Those of you of a certain age may remember a time in the 1990s when Japan was on the rise, and many people in the U.S. feared that Japan would soon dominate or take over once great U.S. industries. While those fears turned out to be unfounded, generally speaking, we can thank the Japanese for purchasing the Four Roses brand and restoring it to a place of honor in the American Whiskey pantheon. In 2002, after a complicated set of transactions, Kirin Brewery emerged as the new owner of Four Roses. After cleansing American shelves of old, inferior Four Roses products, genuine Four Roses straight bourbon appeared on U.S. shelves in 2004. Since then, the distillery has produced a parade of special releases and won numerous tasting awards including Whisky Magazine’s “American Whisky Distiller of the Year” for four of the past five years.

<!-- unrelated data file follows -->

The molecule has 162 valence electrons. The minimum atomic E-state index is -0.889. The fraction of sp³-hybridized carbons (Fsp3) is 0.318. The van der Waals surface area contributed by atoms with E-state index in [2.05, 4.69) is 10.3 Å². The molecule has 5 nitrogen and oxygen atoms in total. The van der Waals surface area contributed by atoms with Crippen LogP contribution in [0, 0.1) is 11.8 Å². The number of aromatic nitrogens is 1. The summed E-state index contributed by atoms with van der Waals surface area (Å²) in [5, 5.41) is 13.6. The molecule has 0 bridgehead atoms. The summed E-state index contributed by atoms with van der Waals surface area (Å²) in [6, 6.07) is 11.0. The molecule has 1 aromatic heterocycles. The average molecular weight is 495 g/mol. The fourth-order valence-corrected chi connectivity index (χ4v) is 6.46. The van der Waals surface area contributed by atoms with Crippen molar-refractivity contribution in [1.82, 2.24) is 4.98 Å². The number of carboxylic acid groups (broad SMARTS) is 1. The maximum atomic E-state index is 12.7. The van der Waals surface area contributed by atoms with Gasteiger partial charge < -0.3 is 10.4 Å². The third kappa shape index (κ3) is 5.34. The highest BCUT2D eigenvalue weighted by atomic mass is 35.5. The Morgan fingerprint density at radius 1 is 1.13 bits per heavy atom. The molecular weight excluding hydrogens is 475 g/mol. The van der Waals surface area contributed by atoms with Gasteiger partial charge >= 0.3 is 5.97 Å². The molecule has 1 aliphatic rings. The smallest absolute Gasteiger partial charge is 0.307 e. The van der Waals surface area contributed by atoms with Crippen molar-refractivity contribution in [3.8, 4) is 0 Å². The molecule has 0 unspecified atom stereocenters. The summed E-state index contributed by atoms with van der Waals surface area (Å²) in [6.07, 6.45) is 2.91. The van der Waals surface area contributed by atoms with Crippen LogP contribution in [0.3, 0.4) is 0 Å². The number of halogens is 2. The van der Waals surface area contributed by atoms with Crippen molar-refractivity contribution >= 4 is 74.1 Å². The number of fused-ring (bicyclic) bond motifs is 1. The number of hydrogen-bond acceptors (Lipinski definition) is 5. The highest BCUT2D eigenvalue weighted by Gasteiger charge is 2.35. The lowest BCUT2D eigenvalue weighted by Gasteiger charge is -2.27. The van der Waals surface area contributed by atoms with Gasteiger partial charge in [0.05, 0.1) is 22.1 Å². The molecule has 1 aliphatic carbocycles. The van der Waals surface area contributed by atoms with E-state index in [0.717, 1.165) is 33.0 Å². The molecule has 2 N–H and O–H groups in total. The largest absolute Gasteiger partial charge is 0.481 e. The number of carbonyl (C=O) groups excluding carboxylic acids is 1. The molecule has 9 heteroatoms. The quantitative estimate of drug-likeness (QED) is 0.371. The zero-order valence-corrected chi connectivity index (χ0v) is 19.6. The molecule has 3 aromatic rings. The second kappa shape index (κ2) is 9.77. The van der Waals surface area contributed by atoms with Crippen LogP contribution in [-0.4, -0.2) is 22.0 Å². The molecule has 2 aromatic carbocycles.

As you drive up to the distillery, you notice two things: First, the aforementioned Spanish architecture, noted in nearly everything written about the distillery. It’s a nice change of pace from the rural Kentucky surroundings, but I was somewhat underwhelmed–growing up in California, I’ve seen a lot of Spanish-style buildings, and these were nice, but not awe-inspiring. Second, all the buildings are monotonically yellow. In the fog of a distillery march, these yellow buildings leave no doubt about where you are.
The tour begins with the dreaded distribution of headsets, and the typical accompanying tourist pandemonium. Everyone then watches a ten-minute movie explaining the basics of bourbon distillation and a few unique aspects of the Four Roses process. Having heard the basics of American bourbon for the sixth time in 48 hours, I fiddled with my phone during that part (and Mrs. Wonk may have taken a brief nap), but I snapped to attention when they got to the mash bill and yeast lettering system.